22nd February 2020 : The Hindu Editorials Mains Notes : Mains Sure Shot

No. 1.

Question – In context of the U.S. Presidents visit to India, despite criticism of the Government for extravagant spending, reflect on the need for India – U.S. friendship.

Context – The U.S. President’s visit.

  • There are a lot of contrarian (opposing opinions) about the U.S. President’s visit to India mainly because it is highly unlikely that India and the U.S. will sign any trade deal given the tariff hike by the U.S. on Indian goods and the counter tariffs in return. But the cost of the U.S. President’s visit to India is huge.
  • But it is clearer than perhaps ever before in recent times, that New Delhi needs the continued support of the U.S. government on almost everything substantial that matters to India in its quest to be a power of substance in the international system.
  • From a fairer trade regime; to accessing cutting-edge technology; to the fight against terrorism; to stabilising our region, New Delhi stands to benefit from constructive ties on all issues, given a more sensitive United States. India must therefore seek greater understanding and engagement with the U.S.
  • Asymmetrical partnerships (i.e. partnerships between non-equal powers), as we know from history, are rarely easy. Partnerships with superpowers are even more difficult and requires some loss of dignity and autonomy for a greater good.

The importance of the United States for India:

  • For comparison we can recall Winston Churchill’s wisdom, of presenting a frightening imagery of communism invading Europe, to convince the U.S. of the need of a special relationship across the Atlantic, after the Second World War with Britain. Else Britain would just be another city in Europe.
  • Churchill realised on that fateful day in March 1946 in Fulton, Missouri, when he delivered his ‘Iron Curtain’ speech, the consequences of not arriving at a modus vivendi with the U.S. would be disastrous.
  • Today, the Indo-Pacific has arrived at an ‘Iron Curtain’ moment in its history. Without the United States, the region could become willy-nilly part of a new Chinese tributary system; with a fully engaged United States, the region has at least the chance of creating a more organic rules-based order.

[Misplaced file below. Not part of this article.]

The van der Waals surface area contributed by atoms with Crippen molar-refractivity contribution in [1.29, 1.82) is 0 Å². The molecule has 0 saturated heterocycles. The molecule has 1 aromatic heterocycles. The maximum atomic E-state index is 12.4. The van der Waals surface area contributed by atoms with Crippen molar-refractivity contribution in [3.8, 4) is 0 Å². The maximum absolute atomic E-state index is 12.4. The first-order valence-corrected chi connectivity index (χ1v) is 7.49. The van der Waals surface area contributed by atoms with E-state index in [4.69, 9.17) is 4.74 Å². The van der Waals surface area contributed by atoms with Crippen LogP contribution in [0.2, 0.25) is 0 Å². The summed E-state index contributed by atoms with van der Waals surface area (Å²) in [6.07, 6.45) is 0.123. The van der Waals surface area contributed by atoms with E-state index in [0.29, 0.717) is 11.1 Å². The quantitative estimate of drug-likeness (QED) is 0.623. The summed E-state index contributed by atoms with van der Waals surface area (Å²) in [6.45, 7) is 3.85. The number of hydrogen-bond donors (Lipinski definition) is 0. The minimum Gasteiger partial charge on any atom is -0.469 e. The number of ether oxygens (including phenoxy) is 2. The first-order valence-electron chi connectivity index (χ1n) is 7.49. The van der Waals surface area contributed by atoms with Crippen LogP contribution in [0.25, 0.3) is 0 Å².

• Anti-Americanism, once the conventional wisdom of the Indian elite, seems outdated. New Delhi has, over the decades, gone on to align itself more closely with Washington. More important, outside the Left, both within India and in the U.S., the consensus across the mainstream of political opinion favours stronger relations between the two countries.

The trend of change from pro-Russia to pro-U.S:

  • The change in trend began since 2008, Prime Minister Manmohan Singh, in a gesture that seemed uncharacteristic for him, effusively praised President George W. Bush and told him that the people of India “deeply love him”.
  • The reason for the change in New Delhi ‘s geostrategic outlook can be summarised quickly. If the 1971 Friendship Treaty with the Soviet Union was a response to the continuing U.S. tilt towards Pakistan and the beginnings of a Washington-Beijing entente, at present, it is the prospect of a potentially hegemonic China in the Indo-Pacific region is helping to cement the relationship. Beijing has managed to alienate nearly all its neighbours and allies, except North Korea and Pakistan.

The deepened ties:

  • The accomplishments that India-U.S. ties have made over the years, include a foundational military agreement that allows for the sharing of encrypted communications and equipment; a change in U.S. export control laws that places India in a privileged category of NATO and non-NATO U.S. allies; a new ‘2+2’ foreign and defense ministers dialogue; an exponential increase in U.S. oil exports to India; the inauguration of the first India-U.S. tri-service military exercise and an expansion of existing military exercises; the signing of an Industrial Security Annex that will allow for greater collaboration among the two countries’ private defense industries; the inclusion of India and South Asia in a U.S. Maritime Security Initiative.